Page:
The Theory of the Dot: How We Surf the Internet Incorrectly
www.Cybrary.it or www.google.com , but we're forgetting the most important symbol, the dot (.) at the end of the domain.According to http://www.dns-sd.org/trailingdotsindomainnames.html:
"It's a little-known fact, but fully-qualified (unambiguous) DNS domain names have a dot at the end. People running DNS servers usually know this (if you miss the trailing dots out, your DNS configuration is unlikely to work), but the general public usually doesn't. A domain name that doesn't have a dot at the end is not fully-qualified and is potentially ambiguous. This was documented in the DNS specification, RFC 1034, way back in 1987:
- Since a complete domain name ends with the root label, this leads to a printed form which ends in a dot. We use this property to distinguish between:
- A character string which represents a complete domain name (often called "absolute"). For example, "poneria.ISI.EDU."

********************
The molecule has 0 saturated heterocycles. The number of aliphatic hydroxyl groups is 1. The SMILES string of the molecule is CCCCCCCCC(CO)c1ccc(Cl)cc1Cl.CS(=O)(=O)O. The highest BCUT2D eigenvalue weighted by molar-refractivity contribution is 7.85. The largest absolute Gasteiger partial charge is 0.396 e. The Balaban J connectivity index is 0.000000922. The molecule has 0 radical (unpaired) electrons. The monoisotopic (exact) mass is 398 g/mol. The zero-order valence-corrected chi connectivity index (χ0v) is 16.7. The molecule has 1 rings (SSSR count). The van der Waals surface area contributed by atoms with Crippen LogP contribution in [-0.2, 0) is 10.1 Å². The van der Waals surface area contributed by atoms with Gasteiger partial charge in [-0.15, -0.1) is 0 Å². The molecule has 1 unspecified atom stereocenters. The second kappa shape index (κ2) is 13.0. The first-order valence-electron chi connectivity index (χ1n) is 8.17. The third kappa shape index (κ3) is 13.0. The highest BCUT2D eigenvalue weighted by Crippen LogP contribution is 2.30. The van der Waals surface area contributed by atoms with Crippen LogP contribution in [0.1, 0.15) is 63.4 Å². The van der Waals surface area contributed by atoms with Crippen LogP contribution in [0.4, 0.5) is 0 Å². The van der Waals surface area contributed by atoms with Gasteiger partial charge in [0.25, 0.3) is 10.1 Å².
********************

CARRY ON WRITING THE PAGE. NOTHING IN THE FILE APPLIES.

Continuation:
- A character string that represents the starting labels of a domain name which is incomplete, and should be completed by local software using knowledge of the local domain (often called "relative"). For example, "poneria" used in the ISI.EDU domain."
www.google.com.example.cybrary.it - which is NOT what we want.You want to tell your browser that you want to use the top-level domain and NOT company or university's subdomain. In order to fix this, we use the dot to represent the root of DNS. In our browser, we type www.google.com. (with a dot). The dot says the URL you entered is a top-level domain and that there are no relative search domains. So remember, if you want to visit a website that's not being filtered with subdomain, make sure to put a dot at the end! This is a common little "hack" you can use to get around computers that are on a private network. Thanks for reading this! Please post your questions and comments below.